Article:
When it comes to double-digit yields, there's always a
Some investments, such as the
Sandridge Mississippian Trust I (NYSE:
Whiting USA Trust II (NYSE:
offer dividend yields in excess of 20% simply because the market
clearly understands that projected income streams will soon peter
out. After accounting for the present value of future cash flows,
these investments can make sense to investors who want to
front-load the timing of income streams.
Other high-yielders, such as oil refiners
Alon USA Partners LP (Nasdaq:
CVR Refining (NYSE:
, each of which offers a yield in the 15% range, offer erratic
dividends (thanks to unpredictable refining profit margins), but
can still be suitable for yield-seekers who can stomach that kind
of bumpy dividend performance.
Yet in many other instances, a double-digit yield can simply
be a trap for unwitting investors. They may have the appearance
of steady dividend production, but face tremendous challenges
that likely spell a reduction -- or outright elimination -- of
the dividend. Here are two examples of the kind of double-digit
yielders that you should avoid.
1. Javelin Mortgage (NYSE:
This company is structured as a real estate investment
trust focused on mortgages (mREIT). It borrows at a low
cost and buys mortgage bonds that carry relatively higher
yields. The difference creates income for investors. But
as we get ever closer to the eventual rise in interest
rates, this strategy will start to wither away. It's not
a risk for 2014, but could start to impact company cash
flows (and the dividend) by 2015. The trouble is that
investors are already looking ahead to the era of smaller
dividends for Javelin, and they are starting to see an
Analysts at Citigroup, for example, expect Javelin's
stock will settle near $11 once the market digests the
impact of rising interest rates on this business model.
In effect, the current downside of 18% is even greater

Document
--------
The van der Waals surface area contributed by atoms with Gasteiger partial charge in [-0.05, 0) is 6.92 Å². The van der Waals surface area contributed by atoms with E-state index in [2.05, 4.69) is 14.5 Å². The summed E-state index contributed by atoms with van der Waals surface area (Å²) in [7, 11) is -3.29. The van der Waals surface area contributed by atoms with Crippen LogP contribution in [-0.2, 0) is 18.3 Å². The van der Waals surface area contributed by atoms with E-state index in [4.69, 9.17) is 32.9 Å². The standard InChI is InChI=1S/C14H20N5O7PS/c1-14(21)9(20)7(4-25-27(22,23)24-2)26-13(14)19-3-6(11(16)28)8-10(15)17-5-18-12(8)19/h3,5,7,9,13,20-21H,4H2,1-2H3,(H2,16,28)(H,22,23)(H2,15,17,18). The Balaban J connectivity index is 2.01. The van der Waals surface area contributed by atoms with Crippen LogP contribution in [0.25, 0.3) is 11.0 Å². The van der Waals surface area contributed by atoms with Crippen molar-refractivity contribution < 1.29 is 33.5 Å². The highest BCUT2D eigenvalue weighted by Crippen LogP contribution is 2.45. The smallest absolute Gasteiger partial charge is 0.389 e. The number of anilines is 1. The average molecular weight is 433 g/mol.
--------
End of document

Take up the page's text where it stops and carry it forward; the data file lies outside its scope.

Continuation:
than the current 13% yield, implying you'd actually lose
money on this yield play over the next 12 month.
It's hard to pinpoint how much Javelin's $1.80 a share
annual dividend would need to be reduced to reflect any
change in rates, but a drop down to $1 or $1.50 might be
a suitable range. An even bigger headwind: The value of
Javelin's existing mortgage assets will lose value as
interest rates rise, as less risky fixed-income
investments start to diminish the after-market price of
mortgage bonds. So investors may flee this stock before a
dividend cut or an asset value writedown.
2. NTELOS Holdings (Nasdaq :
This wireless service provider is already feeling the
heat of tough national competition. It's had to heavily
invest in its network, which has zapped free cash
NTELOS generated $55 million to $70 million in annual
free cash flow in 2009, 2010 and 2011, which supported a
robust dividend in excess of $2 a share. Yet over the
past two years, free cash flow has averaged just $6
million. The dividend has already been cut to $1.68 a
share, which still consumes about $35 million in company
cash each year.
Trouble is, NTELOS has nearly $500 million in
long-term debt to service and needs to make sure that
enough cash flow is kept in reserve to meet future bond
obligations. A lack of pricing power in an industry
dominated by larger rivals will likely lead management to
cut the dividend anew in coming quarters. This is an
instance where the current 13.5% dividend yield
implicitly suggests such a move is coming.
Risks to Consider:
Many high-yield stocks have benefited from an era of low
interest rates and a resulting low cost of capital. But that
pillar is slowly going to disappear, and a wide range of today's
high-yielders won't be offering such robust yields a few years
from now. The market always looks ahead, and these stocks may
lose as much on terms of share price drops as they produce income
from their dividends.
Action to Take -->
Before you look at any high-yield stocks, you need to assess the
potential impact of changing interest rates or industry dynamics.
Also, take a close look at any high-yield stocks' payout ratios.
Whenever a company is paying out more in dividends than it is
generating in cash flow, a dividend cut appears almost
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